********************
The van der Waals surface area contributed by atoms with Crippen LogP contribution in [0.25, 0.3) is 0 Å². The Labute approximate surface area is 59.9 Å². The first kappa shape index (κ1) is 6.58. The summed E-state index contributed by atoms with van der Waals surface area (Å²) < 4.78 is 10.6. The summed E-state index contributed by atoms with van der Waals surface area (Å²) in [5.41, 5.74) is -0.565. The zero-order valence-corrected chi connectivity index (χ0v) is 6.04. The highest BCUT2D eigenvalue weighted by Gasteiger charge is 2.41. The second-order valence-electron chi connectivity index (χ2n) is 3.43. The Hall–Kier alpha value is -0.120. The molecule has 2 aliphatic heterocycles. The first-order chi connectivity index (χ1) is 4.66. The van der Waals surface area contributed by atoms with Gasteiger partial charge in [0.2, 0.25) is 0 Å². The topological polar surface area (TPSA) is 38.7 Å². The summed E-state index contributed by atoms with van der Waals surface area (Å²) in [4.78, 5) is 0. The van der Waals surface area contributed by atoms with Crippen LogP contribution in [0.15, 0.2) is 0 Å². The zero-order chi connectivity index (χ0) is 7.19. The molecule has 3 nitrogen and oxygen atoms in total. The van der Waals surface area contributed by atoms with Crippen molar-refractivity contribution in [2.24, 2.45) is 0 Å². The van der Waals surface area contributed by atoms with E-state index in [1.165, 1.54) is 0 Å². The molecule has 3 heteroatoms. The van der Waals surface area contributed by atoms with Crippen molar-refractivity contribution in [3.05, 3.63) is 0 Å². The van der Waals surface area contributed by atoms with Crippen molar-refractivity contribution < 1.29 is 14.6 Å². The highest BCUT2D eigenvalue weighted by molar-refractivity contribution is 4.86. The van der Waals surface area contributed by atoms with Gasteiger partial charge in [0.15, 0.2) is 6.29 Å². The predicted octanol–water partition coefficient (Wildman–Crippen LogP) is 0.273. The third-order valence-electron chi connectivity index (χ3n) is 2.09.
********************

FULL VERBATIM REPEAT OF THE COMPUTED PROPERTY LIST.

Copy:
The van der Waals surface area contributed by atoms with Crippen LogP contribution in [0.25, 0.3) is 0 Å². The Labute approximate surface area is 59.9 Å². The first kappa shape index (κ1) is 6.58. The summed E-state index contributed by atoms with van der Waals surface area (Å²) < 4.78 is 10.6. The summed E-state index contributed by atoms with van der Waals surface area (Å²) in [5.41, 5.74) is -0.565. The zero-order valence-corrected chi connectivity index (χ0v) is 6.04. The highest BCUT2D eigenvalue weighted by Gasteiger charge is 2.41. The second-order valence-electron chi connectivity index (χ2n) is 3.43. The Hall–Kier alpha value is -0.120. The molecule has 2 aliphatic heterocycles. The first-order chi connectivity index (χ1) is 4.66. The van der Waals surface area contributed by atoms with Gasteiger partial charge in [0.2, 0.25) is 0 Å². The topological polar surface area (TPSA) is 38.7 Å². The summed E-state index contributed by atoms with van der Waals surface area (Å²) in [4.78, 5) is 0. The van der Waals surface area contributed by atoms with Crippen LogP contribution in [0.15, 0.2) is 0 Å². The zero-order chi connectivity index (χ0) is 7.19. The molecule has 3 nitrogen and oxygen atoms in total. The van der Waals surface area contributed by atoms with Crippen molar-refractivity contribution in [2.24, 2.45) is 0 Å². The van der Waals surface area contributed by atoms with E-state index in [1.165, 1.54) is 0 Å². The molecule has 3 heteroatoms. The van der Waals surface area contributed by atoms with Crippen molar-refractivity contribution in [3.05, 3.63) is 0 Å². The van der Waals surface area contributed by atoms with Crippen molar-refractivity contribution < 1.29 is 14.6 Å². The highest BCUT2D eigenvalue weighted by molar-refractivity contribution is 4.86. The van der Waals surface area contributed by atoms with Gasteiger partial charge in [0.15, 0.2) is 6.29 Å². The predicted octanol–water partition coefficient (Wildman–Crippen LogP) is 0.273. The third-order valence-electron chi connectivity index (χ3n) is 2.09.